So hopefully you can take this advice and use it to better yourself, figure out your path and make the best financial decision about your career, happiness and life.

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How To Get Ahead At Work Without Brown Nosing

Brown-nosing. My personal definition is that brown-nosing is when someone sticks their nose up someone’s figurative ass. They get right up cozy into the crack and take a good big wiff of whatever’s up there just so they can get close to the decision maker in their company and benefit from it. Flattery, compliments, baby-talk, gifts and other inappropriate behavior is how the brownnoser get’s their nose as far up that crack as they can go.

I personally find brown-nosing to be the most disgusting, underhanded, and pathetic thing to do at work. And yet so many people are just so willing to throw their self respect in the garbage and brown-nose their way into a big paycheck.

Why?

Because it works. Bosses have egos and for some reason they like when people brown-nose. It makes them feel important in their position. After all, why would someone take a job with more responsibility and stress if they weren’t getting some status and money in return?

But despite how effective and despicable brown-nosing is, there are some of us that hold onto our dignity and just can’t get ourselves to stick our noses up our boss’s ass to get ahead.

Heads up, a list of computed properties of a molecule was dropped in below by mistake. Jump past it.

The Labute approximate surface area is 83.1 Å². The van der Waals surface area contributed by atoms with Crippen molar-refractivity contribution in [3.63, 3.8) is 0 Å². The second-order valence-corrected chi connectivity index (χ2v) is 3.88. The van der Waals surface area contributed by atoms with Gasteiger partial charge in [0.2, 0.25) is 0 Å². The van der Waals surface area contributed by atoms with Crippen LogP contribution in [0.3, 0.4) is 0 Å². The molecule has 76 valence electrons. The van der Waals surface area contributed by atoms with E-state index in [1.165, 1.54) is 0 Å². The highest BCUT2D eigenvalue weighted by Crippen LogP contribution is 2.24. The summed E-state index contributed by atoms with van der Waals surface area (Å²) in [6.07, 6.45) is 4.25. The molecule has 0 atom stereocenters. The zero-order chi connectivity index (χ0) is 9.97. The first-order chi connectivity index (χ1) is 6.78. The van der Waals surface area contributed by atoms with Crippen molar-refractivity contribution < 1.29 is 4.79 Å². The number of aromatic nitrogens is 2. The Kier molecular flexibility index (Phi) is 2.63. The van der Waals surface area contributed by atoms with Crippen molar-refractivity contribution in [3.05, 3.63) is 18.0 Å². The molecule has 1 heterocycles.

Thankfully, you don’t have to sell your soul to get promoted.

Here Are My Top Ways Of Getting Noticed At Work Without Having To Kiss Up To Your Boss.

Be Reliable, Be On Time

This works wonders. Just being on time and being reliable can say a lot about your character. People who are consistently late are generally perceived as lazy, unreliable, selfish and irresponsible. Even if you’re late once, you can leave a bad taste in someone’s mouth depending on how important it was that you be on time. Some people say that they can’t control traffic, their kids ability to get out of the house on time or that there was a random emergency that came up. 99% of those excuses are bullsh*t. Planning ahead can easily help you with your tardiness issue. You need to anticipate where you need to be and all the obstacles that can get in your way and aim to be early. By being timely, you’re saying to the world that I respect your time, I’m reliable and I’ll do what I say I will do.

And what kind of boss wouldn’t want an employee like that. When it comes down to it, if you’ve proven that you’re reliable, your boss will see that and give you more opportunities over the unreliable employees.

Speak Your Mind, Share Your Ideas